Not sure what lesson to teach this weekend? Or are you strapped for time and wondering how in the world you’re going to memorize this week’s Sunday School lesson?
Whether you have material or not, this formula will make preparing Sunday School Lessons easy! Read on to find out how:
Our (not so) Secret Sunday School Lesson Formula
Here it is: all you have to do is use your daily devotional time each morning to meditate on the Scripture that you’re going to teach on Sunday! There are two ways to do this:
• If you already have Sunday school lesson material, meditate on the Scripture passages that have been provided for you in that week’s lesson
• If you DON’T have any material, use your daily Scripture reading to write the Bible lesson. Or choose one of these lessons as a devotional topic for the week!
That’s it! Simple, right? There are a LOT of advantages to using this method. I’ll outline them here:
let your daily devotions double as your lesson prep!
Advantages to using this Sunday School lesson formula
1. First of all, as a Sunday School teacher, you’ve got to have a great relationship with God. You won’t be able to teach His Word correctly if you never spend time getting to know Him. If you spend time meditating on Scripture daily and talking to God in prayer, God can speak to you and mold you. Therefore, this method is a great way to “kill two birds with one stone” so to speak. You’ll be spending time with God consistently, while also making sure you are well-prepared to teach on Sunday morning.
2. Secondly, every Sunday School teacher MUST spend time in God’s Word. If you’re going to teach it, you’ve got to read it! Spending time each day preparing/reviewing the lesson will help you dig deep and really understand what you’re teaching, and how God wants you to teach it.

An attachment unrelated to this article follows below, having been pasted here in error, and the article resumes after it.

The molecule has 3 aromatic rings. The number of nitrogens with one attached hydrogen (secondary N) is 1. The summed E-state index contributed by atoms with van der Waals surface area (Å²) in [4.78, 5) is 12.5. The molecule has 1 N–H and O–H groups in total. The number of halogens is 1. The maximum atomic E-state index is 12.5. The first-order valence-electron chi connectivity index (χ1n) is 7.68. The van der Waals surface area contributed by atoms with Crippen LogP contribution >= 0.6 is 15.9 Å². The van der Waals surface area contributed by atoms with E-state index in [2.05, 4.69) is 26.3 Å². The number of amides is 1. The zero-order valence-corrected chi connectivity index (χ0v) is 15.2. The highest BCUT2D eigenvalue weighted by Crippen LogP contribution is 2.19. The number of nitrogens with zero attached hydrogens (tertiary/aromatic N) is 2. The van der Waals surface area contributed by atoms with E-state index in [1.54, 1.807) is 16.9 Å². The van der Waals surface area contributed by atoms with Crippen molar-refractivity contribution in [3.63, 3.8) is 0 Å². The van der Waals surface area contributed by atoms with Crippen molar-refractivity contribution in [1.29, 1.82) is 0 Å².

3. You’ll LIVE your lessons. Kids can DEFINITELY tell when someone actually BELIEVES what they’re teaching. Unfortunately, many teachers read the lesson the night before, and don’t take the time to let the Scripture passages sink into their hearts. This results in “superficial” teaching. On the other hand, when you teach something that God has been teaching you, and you’ve been meditating on it all week, you’ll come across much more sincere. This is especially true if you write the lesson yourself, based on what God teaches during the time you spend with Him.
4. By Sunday, you’ll have the lesson memorized like the back of your hand! Instead of reading out the lessons robotically or trying to act like you memorized it (while still sneaking glances at the lesson book ever 5 seconds), why not actually memorize what you’re going to say? That way, you can maintain eye contact with the kids and only refer to the lesson outline when it’s really necessary.
5. You’ll have an outlet for sharing all of the great stuff the Lord has shown you that week! This is a totally underrated advantage. People don’t often share what they learn during their daily devotions—and that’s a huge shame. Both you and your students can benefit from doing this. Plus, it’s a great way for you to encourage your kids to spend time with God daily and share what they’re learning, too!Share this post: